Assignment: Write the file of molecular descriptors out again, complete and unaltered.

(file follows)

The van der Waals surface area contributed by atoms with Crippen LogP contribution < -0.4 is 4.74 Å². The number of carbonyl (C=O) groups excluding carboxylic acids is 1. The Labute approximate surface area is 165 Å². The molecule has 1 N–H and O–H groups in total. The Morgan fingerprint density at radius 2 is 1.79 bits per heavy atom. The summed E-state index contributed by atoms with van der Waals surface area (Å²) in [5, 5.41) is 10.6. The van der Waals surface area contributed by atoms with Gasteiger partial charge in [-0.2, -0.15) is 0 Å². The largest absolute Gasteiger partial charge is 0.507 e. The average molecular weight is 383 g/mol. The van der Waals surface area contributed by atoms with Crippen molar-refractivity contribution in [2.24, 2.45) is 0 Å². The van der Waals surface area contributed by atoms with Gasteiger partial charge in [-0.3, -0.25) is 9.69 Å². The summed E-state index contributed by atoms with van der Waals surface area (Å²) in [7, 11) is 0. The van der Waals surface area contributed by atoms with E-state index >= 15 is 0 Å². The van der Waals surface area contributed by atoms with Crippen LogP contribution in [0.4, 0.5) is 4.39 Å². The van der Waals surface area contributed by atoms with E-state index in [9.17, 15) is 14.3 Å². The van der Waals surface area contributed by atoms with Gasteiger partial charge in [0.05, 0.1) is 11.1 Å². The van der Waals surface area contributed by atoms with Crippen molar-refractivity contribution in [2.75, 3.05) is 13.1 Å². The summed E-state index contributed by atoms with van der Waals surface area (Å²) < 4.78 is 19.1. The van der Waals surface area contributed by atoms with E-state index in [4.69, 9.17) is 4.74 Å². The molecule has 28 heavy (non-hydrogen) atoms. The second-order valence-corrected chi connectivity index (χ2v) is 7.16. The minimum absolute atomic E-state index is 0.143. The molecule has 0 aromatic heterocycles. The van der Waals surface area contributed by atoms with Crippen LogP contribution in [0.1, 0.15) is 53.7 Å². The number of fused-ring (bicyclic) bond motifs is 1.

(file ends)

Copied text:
The van der Waals surface area contributed by atoms with Crippen LogP contribution < -0.4 is 4.74 Å². The number of carbonyl (C=O) groups excluding carboxylic acids is 1. The Labute approximate surface area is 165 Å². The molecule has 1 N–H and O–H groups in total. The Morgan fingerprint density at radius 2 is 1.79 bits per heavy atom. The summed E-state index contributed by atoms with van der Waals surface area (Å²) in [5, 5.41) is 10.6. The van der Waals surface area contributed by atoms with Gasteiger partial charge in [-0.2, -0.15) is 0 Å². The largest absolute Gasteiger partial charge is 0.507 e. The average molecular weight is 383 g/mol. The van der Waals surface area contributed by atoms with Crippen molar-refractivity contribution in [2.24, 2.45) is 0 Å². The van der Waals surface area contributed by atoms with Gasteiger partial charge in [-0.3, -0.25) is 9.69 Å². The summed E-state index contributed by atoms with van der Waals surface area (Å²) in [7, 11) is 0. The van der Waals surface area contributed by atoms with E-state index >= 15 is 0 Å². The van der Waals surface area contributed by atoms with Crippen LogP contribution in [0.4, 0.5) is 4.39 Å². The van der Waals surface area contributed by atoms with E-state index in [9.17, 15) is 14.3 Å². The van der Waals surface area contributed by atoms with Gasteiger partial charge in [0.05, 0.1) is 11.1 Å². The van der Waals surface area contributed by atoms with Crippen molar-refractivity contribution in [2.75, 3.05) is 13.1 Å². The summed E-state index contributed by atoms with van der Waals surface area (Å²) < 4.78 is 19.1. The van der Waals surface area contributed by atoms with E-state index in [4.69, 9.17) is 4.74 Å². The molecule has 28 heavy (non-hydrogen) atoms. The second-order valence-corrected chi connectivity index (χ2v) is 7.16. The minimum absolute atomic E-state index is 0.143. The molecule has 0 aromatic heterocycles. The van der Waals surface area contributed by atoms with Crippen LogP contribution in [0.1, 0.15) is 53.7 Å². The number of fused-ring (bicyclic) bond motifs is 1.